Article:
Design and UX September 20, 2020

Why is the web so flat?


Given the power of modern devices and powerful APIs, it begs the question, why aren't website more interactive. The more interactive and memorable the site it, it stands to reason that sales should follow.

Why don't more companies use animation as a way to entice customers and increase sales?

Why more niche markets for web animation products aren't available is beyond me.

Anyone have any insights into this?


  1. 9

    Here's why (in my opinion).

    The golden rule of design is KISS (Keep it Simple).

    Part of that is dealing with cognitive load, and what you're suggesting would increase cognitive load and therefore stop users from wanting to interact with your site.

    Interactions aren't bad, but they need to have a useful purpose. Bells and whistles for the sake of bells and whistles is a terrible move.

    Also I'm not sure how old you are but I would imagine a lot younger than me. When the internet first landed we went through an era of "just because you can, doesn't mean you should"; every web page was overloaded with animations, blinking text, scrolling text... my god like... fake snow. And guess what? It was absolutely shit.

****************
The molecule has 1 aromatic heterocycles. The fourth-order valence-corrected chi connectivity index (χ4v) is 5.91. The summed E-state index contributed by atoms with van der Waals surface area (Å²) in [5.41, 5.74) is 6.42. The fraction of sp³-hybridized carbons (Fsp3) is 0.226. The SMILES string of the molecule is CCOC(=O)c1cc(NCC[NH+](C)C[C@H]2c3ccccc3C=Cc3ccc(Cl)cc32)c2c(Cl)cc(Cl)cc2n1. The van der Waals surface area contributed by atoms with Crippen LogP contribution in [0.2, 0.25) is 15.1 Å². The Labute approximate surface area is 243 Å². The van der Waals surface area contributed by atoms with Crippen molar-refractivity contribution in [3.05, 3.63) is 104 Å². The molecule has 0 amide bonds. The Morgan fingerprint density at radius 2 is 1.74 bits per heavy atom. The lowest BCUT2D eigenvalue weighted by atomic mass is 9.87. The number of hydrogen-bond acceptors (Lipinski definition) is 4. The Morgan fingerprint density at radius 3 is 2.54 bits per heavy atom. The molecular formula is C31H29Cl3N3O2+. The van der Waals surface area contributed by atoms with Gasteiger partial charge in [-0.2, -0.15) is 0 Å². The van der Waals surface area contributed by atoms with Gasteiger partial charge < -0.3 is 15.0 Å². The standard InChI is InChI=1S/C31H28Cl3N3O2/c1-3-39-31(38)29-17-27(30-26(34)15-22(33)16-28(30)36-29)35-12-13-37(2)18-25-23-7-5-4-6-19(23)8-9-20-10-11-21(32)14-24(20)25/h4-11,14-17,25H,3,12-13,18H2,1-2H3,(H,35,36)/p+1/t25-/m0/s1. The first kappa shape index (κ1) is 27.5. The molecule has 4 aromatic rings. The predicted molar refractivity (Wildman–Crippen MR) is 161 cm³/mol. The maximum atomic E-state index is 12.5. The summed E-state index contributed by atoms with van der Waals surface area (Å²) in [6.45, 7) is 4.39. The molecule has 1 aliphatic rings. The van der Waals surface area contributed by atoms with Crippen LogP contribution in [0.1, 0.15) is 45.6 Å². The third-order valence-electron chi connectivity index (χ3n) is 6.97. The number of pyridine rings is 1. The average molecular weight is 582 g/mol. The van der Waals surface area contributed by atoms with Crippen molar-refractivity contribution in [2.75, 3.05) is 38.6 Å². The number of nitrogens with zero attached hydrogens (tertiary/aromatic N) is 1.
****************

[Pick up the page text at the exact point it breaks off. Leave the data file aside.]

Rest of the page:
1. 5

      Snow effects... the good old days.

      1. 2

        Shudders at the memory.

    2. 1

      Aww yiss those marquee tags.

  2. 4

    To answer the question, I think we should ask another one:

    Why do we make websites or webapp?

    For the first, written content is often the focus. If you make things moving with animations, the attention of your users will be on anything which moves, not on the content itself.